The Wyandanch school district did not use a competitive process in hiring nine professionals who were paid more than $849,000, an audit by the state comptroller has found.
The audit, covering the period of July 1, 2015, to May 31, 2017, reviewed documentation of 13 professional service providers hired by the school board who were paid more than $1.4 million. Of those, auditors from Comptroller Thomas DiNapoli's office found that the board did not seek competition for procuring the services of nine providers at a total cost of $849,696.
Such service providers include architects, engineers, attorneys, financial advisers and other professionals, the report noted. Overall, the system had paid 48 such professionals more than $2.1 million during the time period reviewed.
“While the district is not legally required to competitively bid professional services, seeking competition is an effective way to ensure that the district procures services in the most prudent and economical manner,” said the report, which was released Friday.
Auditors recommended that the board consider revising its procurement policy to indicate when competitive offers should be sought and what kind of methods district officials should use to procure such services. The board also should require documentation of the actions, the audit said.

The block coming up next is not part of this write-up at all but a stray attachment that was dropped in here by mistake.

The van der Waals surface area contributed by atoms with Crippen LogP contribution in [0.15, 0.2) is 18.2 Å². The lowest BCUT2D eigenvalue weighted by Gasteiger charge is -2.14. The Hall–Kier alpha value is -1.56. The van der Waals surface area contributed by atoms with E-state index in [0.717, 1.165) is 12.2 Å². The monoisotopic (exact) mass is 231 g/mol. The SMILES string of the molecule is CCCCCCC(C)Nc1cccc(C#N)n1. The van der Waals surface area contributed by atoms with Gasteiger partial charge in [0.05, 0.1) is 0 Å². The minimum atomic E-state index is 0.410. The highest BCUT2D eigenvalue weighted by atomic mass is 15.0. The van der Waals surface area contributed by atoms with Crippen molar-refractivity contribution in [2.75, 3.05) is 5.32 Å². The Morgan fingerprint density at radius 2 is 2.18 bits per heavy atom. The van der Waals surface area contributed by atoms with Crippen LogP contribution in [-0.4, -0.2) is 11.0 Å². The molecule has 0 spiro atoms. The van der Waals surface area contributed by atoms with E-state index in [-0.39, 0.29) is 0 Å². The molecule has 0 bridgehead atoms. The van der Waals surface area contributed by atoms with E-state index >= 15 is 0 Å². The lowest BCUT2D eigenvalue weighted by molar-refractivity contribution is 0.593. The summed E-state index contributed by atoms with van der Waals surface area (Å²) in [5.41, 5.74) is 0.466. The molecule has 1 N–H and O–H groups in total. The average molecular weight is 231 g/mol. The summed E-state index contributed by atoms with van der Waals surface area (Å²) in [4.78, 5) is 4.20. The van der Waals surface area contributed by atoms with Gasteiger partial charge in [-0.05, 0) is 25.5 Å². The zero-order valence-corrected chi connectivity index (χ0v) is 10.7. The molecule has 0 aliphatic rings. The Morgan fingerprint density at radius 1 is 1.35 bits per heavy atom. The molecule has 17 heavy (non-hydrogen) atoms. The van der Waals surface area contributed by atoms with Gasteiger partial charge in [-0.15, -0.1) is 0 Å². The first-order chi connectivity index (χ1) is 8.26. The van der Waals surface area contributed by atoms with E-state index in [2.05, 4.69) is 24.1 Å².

In response, board of education president Charlie Reed thanked auditors and said the district had reviewed all the report's findings.
“We will continue to do our utmost to assure that the Board of Education, the district’s management and staff comply with and implement the audit recommendations,” said Reed's letter, dated Aug. 8. The board will adopt and implement the recommendations "in the very near future," the letter said.
On Tuesday, Superintendent Mary Jones said the district will follow the steps that the comptroller's office advised.
“We are hoping that a report about perceived wastes by the Wyandanch Union Free School District does not taint the enormous progress the district has made in terms of student achievement,” she said in a statement.
The audit also recommended several ways for the district to tighten expenses regarding board travel and cellphone usage.
Among those, auditors wrote that the board should amend its travel policy to ensure that all travel days are approved by a board resolution and require that lodging costs do not exceed federal per-diem guidelines. Any exceptions to the policy should be documented, the audit said.
In addition, the report found that the district could have saved more than $3,500 if it used federal per-diem guidelines for travel. Those rates vary based on location and are set by the fiscal year.
Auditors recommended the district amend its policy on cellphone use, pointing out that more than $7,200 in cellphone expenses were “not properly approved, documented or necessary.” The audit said the district should require periodic reviews of cellphone plans and discontinue the practice of allowing equipment purchases outside of the normal purchasing process.